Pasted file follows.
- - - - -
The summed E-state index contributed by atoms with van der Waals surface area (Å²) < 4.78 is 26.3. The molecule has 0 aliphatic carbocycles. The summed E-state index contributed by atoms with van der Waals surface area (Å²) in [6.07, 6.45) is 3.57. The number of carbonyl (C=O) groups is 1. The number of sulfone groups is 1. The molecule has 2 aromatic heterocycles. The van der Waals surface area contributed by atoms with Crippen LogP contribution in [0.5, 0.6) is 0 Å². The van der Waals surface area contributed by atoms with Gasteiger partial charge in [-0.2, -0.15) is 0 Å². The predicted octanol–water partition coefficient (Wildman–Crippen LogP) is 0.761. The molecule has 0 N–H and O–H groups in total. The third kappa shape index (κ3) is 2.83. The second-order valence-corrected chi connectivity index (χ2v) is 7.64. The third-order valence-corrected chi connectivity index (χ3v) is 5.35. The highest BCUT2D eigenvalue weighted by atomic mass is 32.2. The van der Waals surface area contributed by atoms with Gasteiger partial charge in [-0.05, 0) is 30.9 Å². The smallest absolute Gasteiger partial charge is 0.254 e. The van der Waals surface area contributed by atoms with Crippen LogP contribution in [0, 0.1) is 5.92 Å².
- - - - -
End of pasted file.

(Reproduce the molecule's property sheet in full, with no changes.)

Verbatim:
The summed E-state index contributed by atoms with van der Waals surface area (Å²) < 4.78 is 26.3. The molecule has 0 aliphatic carbocycles. The summed E-state index contributed by atoms with van der Waals surface area (Å²) in [6.07, 6.45) is 3.57. The number of carbonyl (C=O) groups is 1. The number of sulfone groups is 1. The molecule has 2 aromatic heterocycles. The van der Waals surface area contributed by atoms with Crippen LogP contribution in [0.5, 0.6) is 0 Å². The van der Waals surface area contributed by atoms with Gasteiger partial charge in [-0.2, -0.15) is 0 Å². The predicted octanol–water partition coefficient (Wildman–Crippen LogP) is 0.761. The molecule has 0 N–H and O–H groups in total. The third kappa shape index (κ3) is 2.83. The second-order valence-corrected chi connectivity index (χ2v) is 7.64. The third-order valence-corrected chi connectivity index (χ3v) is 5.35. The highest BCUT2D eigenvalue weighted by atomic mass is 32.2. The van der Waals surface area contributed by atoms with Gasteiger partial charge in [-0.05, 0) is 30.9 Å². The smallest absolute Gasteiger partial charge is 0.254 e. The van der Waals surface area contributed by atoms with Crippen LogP contribution in [0, 0.1) is 5.92 Å².